John Okada’s 1957 novel No-No Boy, his only full-length work, was the first novel by a Japanese American to grapple with the aftermath of internment during World War II. Edited by Frank Abe, Greg Robinson, and Floyd Cheung, John Okada examines the rest of Okada’s story.
The book begins with a detailed biography of the author by Frank Abe, including his family’s stint in a Washington state internment camp, his time in the U.S. military as a Japanese translator, and his postwar balancing of writing and pay-the-bills work.
The biography takes up about a third of the book, and the narrative is supported by context-providing quotes from Okada, his family, and his friends. Other essays discuss the importance of No-No Boy, analyze the novel and Okada’s short fiction from a critical perspective, or look at the generational difference between born-in-America nisei like Okada and the earlier generation of immigrants.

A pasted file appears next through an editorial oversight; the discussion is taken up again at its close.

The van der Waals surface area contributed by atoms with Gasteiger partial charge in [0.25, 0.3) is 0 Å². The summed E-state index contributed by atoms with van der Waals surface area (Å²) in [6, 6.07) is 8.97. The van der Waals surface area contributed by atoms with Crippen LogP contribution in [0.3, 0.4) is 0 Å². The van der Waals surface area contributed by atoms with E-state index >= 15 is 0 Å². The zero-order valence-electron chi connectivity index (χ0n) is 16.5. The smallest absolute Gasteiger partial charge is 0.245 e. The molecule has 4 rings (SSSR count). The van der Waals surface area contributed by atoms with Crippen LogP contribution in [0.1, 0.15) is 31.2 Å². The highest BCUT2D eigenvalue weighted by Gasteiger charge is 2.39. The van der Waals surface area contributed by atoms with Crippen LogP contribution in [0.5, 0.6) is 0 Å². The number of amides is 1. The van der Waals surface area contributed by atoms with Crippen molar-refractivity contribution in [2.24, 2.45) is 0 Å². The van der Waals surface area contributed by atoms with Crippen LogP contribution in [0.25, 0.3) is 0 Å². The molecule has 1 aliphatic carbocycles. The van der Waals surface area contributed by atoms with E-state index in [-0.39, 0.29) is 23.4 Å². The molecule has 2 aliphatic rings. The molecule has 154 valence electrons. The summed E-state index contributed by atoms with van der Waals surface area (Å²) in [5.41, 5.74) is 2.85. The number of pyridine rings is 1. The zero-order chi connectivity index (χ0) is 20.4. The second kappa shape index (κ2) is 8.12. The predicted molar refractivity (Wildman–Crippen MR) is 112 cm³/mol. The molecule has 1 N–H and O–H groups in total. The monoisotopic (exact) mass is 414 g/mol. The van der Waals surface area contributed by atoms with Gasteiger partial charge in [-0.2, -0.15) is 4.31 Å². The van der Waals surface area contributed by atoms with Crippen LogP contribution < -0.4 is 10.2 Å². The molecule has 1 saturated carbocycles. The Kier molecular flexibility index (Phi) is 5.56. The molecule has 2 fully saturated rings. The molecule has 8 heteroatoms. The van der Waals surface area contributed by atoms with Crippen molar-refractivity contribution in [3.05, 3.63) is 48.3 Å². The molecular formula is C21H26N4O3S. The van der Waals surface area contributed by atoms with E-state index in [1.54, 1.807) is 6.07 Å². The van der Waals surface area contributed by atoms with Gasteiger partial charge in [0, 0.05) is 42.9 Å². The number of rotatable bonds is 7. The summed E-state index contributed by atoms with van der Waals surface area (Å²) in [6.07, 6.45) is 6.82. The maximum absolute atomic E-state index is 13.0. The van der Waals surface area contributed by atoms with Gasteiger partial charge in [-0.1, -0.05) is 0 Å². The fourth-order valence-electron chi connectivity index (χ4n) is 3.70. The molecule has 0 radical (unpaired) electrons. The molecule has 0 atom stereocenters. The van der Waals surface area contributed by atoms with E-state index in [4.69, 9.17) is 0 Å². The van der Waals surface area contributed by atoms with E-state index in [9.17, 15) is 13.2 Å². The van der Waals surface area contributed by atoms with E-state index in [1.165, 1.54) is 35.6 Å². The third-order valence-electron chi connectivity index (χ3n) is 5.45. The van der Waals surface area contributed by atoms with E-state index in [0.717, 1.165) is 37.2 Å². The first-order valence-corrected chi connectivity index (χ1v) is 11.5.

Because so much of the book relies on familiarity with No-No Boy, it’s particularly helpful to include Okada’s short stories in the volume to demonstrate his writing style and sensibility. “The Silver Lunchbox” features a young boy about to win an award for perfect attendance at school, only to be waylaid in a magic-realism twist. “Without Solace” is the heartbreaking story of a father failing to process the death of his young daughter. “When in Japan” is a one-act play, a clever comedy mocking the official bureaucracy of the military-industrial complex.
These and other stories familiarize newcomers to Okada and his work, and provide those who know only No-No Boy insight into the author’s full ability. This is a strong compilation, mixing Okada’s writing with copious analysis of it, and telling a story of his life that both echoes and informs his best-known work.
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